My day ends in a freezing microscope room in the basement of building 5 at 8:30 at night, starving for dinner, my attention riveted to the image before me as if it were finals week of American Idol.
I am one of the few people in the entire world that has been entrusted with the duty of tending human embryonic stem cells, which once formed the inner cell mass of a human embryo, capable of becoming an entire sentient being. A responsibility I do not take lightly. When my cells die for seemingly no reason or differentiate, as they are programmed to do into multiple cell types, I am staggered by the weight of my responsibility to maintain the sanctity of human life and the unique burden of proof I owe to the California tax payer who pay for my bread and shelter.
Everyday I come to work eager to solve a tiny problem that one day, like the power of raindrops to form rivers, may be combined with the discoveries of other researchers to potentially ameliorate the suffering of many thousands people. The goal of my research is to coax human embryonic stem cells, the tabula rasa of cells, to become specific types of peripheral neurons. I have tried to convince the cells that this is within their best interest, without success, for many months. My strategy has been to simply recapitulate the timing of human embryonic development in a plastic dish in the lab. A deceptively simple task that would rely on nature’s own course, instead of the existing chemical or animal reagent heavy protocols, previously applied by research teams in Israel and Germany. This is a necessary step if the cells I am attempting to make are ever to be used for human cell replacement therapies. They must be cheap, abundant and made in a way that minimizes the risk of disease transfer across species.
A typical day in the lab consists of me feeding and watering my garden of stem cells. Once a week I transplant them to a new pot so that they have room to grow. I am a steward, benefactor, husbandry expert and teacher. I take some of the most gifted students each week and put them into special education classes. That is to say, I take a subset of particularly good-looking cells and suspend them in specific media that allows them to become neural progenitors. After five to ten days the cells are semi-specialized. They are like HVAC technicians, specialists in regulating the temperature of your home but incapable of hooking up the cable or wiring the spare room for light. They can now form any type of the thousand or so odd components of the nervous system but they can no longer form the cells of the liver, lungs or pancreas, for instance. My next task will be to ask them to become so specialized that they can only do one thing well. Many research teams across the world do this exact same thing but this is where we part ways. I have etched out my corner of the scientific playpen with the least sexy-est of neural subtypes, avoiding the stomping grounds of the immensely popular central nervous system. The neurons I hope to make will not cure Parkinson’s or Alzheimer’s or repair a severed spinal cord, instead they may one day replace any nerves outside of the brain and spinal cord that have been damaged, such as the nerves that provide us with touch, taste, sight, smell and hearing as well as a few others.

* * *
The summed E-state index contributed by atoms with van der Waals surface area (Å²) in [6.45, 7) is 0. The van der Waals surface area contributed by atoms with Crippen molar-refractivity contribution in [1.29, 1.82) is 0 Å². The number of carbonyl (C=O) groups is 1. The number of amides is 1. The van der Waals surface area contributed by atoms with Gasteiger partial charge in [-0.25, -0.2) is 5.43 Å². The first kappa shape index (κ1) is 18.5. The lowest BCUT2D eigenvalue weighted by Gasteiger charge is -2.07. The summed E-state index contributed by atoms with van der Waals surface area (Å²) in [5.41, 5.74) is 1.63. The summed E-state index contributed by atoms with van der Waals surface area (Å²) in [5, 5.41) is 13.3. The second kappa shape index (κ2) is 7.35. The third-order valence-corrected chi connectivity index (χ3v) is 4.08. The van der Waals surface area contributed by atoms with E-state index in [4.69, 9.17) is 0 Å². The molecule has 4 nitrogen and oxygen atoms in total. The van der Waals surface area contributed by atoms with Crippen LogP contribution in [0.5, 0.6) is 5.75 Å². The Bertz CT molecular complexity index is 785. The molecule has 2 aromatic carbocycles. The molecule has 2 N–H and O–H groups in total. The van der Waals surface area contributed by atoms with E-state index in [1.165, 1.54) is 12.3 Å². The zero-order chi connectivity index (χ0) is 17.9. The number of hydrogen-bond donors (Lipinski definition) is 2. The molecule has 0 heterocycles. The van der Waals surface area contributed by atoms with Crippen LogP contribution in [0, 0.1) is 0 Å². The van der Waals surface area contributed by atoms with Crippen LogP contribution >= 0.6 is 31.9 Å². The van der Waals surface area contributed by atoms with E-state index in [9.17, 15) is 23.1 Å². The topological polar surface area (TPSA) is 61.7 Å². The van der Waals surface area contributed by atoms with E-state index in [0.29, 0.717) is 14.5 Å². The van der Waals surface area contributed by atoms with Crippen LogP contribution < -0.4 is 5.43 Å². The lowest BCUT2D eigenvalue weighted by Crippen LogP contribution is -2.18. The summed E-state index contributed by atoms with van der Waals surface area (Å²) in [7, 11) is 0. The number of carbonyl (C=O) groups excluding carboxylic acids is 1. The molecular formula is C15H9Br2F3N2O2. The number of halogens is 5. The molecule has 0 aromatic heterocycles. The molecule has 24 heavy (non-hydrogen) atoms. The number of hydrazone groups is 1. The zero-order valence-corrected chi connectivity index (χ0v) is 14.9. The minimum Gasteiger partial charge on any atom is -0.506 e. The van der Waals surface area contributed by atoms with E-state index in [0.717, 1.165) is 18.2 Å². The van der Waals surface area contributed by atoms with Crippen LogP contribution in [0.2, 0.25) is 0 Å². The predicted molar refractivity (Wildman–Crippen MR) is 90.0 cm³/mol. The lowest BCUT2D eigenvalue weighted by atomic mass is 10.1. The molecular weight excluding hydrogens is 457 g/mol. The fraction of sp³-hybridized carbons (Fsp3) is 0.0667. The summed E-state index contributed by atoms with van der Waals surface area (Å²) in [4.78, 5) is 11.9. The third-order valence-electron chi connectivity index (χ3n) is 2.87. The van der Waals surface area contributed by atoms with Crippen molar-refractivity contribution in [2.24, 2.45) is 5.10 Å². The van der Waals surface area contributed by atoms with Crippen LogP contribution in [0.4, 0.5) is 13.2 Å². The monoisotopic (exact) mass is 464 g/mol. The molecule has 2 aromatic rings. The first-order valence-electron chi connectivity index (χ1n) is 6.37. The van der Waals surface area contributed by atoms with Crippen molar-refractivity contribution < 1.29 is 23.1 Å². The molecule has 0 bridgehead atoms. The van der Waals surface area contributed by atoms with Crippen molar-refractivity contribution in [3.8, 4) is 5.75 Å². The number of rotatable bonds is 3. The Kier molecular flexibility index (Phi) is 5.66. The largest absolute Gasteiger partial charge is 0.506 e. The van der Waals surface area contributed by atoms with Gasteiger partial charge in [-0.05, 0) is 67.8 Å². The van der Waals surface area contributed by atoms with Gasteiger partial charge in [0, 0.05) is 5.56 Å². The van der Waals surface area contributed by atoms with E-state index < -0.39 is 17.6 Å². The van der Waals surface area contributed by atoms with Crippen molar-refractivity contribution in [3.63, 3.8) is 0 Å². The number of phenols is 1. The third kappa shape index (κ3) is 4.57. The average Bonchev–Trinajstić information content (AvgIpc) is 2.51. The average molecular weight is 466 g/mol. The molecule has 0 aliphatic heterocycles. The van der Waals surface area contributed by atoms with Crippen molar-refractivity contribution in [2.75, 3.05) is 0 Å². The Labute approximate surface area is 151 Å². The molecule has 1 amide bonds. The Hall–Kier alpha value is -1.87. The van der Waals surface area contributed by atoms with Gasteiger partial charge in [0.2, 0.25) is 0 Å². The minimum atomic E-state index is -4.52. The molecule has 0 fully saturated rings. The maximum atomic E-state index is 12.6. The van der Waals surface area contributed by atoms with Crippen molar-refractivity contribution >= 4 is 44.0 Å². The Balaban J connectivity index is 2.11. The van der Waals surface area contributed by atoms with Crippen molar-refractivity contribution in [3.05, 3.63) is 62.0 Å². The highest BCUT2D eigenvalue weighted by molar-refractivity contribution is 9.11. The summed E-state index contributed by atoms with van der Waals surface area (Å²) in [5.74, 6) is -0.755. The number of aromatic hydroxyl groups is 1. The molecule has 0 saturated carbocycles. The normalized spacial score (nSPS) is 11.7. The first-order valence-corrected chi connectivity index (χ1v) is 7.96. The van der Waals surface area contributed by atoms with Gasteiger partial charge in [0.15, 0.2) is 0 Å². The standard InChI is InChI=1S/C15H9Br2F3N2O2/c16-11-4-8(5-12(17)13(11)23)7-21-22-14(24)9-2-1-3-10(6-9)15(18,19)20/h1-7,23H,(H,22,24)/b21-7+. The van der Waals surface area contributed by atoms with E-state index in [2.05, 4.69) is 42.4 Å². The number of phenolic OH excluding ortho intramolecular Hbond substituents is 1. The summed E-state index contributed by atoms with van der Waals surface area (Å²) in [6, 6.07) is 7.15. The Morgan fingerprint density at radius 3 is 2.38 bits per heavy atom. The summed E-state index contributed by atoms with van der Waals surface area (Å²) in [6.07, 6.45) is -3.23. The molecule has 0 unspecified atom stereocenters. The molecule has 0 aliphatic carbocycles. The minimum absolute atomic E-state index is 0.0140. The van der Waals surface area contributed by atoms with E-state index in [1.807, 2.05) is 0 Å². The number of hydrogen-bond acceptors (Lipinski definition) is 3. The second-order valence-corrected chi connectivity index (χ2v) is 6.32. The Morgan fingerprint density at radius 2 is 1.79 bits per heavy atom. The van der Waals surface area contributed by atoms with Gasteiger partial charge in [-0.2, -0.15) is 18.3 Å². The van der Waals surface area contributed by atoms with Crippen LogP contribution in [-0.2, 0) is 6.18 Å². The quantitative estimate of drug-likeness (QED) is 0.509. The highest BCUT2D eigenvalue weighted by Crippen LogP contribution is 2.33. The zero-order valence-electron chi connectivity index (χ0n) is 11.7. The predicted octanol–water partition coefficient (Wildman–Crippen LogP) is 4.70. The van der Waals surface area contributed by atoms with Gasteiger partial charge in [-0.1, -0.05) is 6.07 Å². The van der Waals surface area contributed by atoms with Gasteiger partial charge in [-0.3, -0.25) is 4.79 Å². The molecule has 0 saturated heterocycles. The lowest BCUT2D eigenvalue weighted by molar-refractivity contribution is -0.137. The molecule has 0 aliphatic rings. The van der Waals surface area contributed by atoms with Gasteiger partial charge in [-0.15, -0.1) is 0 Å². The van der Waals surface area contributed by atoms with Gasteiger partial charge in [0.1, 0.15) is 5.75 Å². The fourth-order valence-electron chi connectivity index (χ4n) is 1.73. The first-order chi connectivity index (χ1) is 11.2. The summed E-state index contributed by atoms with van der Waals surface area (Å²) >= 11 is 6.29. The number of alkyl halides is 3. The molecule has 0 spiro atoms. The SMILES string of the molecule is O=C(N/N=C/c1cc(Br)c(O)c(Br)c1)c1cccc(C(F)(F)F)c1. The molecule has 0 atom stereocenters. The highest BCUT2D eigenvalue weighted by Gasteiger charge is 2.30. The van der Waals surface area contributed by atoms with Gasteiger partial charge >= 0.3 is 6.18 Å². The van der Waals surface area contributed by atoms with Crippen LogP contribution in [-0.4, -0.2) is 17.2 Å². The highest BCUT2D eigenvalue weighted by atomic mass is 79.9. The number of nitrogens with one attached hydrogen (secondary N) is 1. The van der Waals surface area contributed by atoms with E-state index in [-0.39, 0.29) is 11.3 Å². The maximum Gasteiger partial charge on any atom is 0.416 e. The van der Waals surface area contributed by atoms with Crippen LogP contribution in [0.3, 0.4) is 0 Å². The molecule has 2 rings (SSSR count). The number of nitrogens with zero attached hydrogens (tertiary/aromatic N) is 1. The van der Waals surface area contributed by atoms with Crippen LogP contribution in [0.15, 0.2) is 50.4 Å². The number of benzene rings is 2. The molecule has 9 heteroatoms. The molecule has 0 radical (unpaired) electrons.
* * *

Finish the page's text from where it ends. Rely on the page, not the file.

Recently, I have grown my neural progenitors on a lawn of complex substrate, a naturally occurring component of the developing embryo that peripheral neurons have been known to take a special liking to in vivo. I have fertilized them with a rich, loamy mixture of cytokines and growth factors, sugars and antioxidants. In theory, I can detect proteins specific to the type of neurons I am searching for with antibodies labeled in brilliant fluorescent colors: crimson, emerald and cerulean. I am searching for a protein aptly named Peripherin, an integral component of these specific cells discovered in 1982 by Madeleine Portier, Frangois Gros and colleagues, in the cells that I have grown under the new circumstances for two weeks. I start the two days long protocol with trepidation. Will my cells have accepted my guidance and graduated to become the mature neurons of the peripheral nervous system? If they have not been persuaded I will go back to the literature, searching for clues that have been provided by others studying the developing nervous systems of frogs, chickens and mice.
I finish the staining protocol, lovingly attach a coverslip to the glass slide, preserving the rare fluorescence I hope to observe and make the quick walk to the microscope room. Before I leave the lab I grab a hoodie and trade my flip-flops for socks and sneakers. I know from experience that the microscope room must be kept on the cool side to counteract the heat given off by the many mechanical calisthenics of those complex instruments.
I center my slide above the objective and fiddle with the focus knobs until the gray and white ghosts before me sharpen into the shape of cells. I hold my breath as I switch from the white light to the UV light that will excite any fluorescent molecules that have stuck to my cells. Fine crimson filigrees of neural process extend before my eyes and I feel as elated and nervous as a new bride gazing through a veil of lace. Finally! My cells have willing done what was asked of them and I frantically snap the pictures that will be the proof of their existence. Dinner will wait.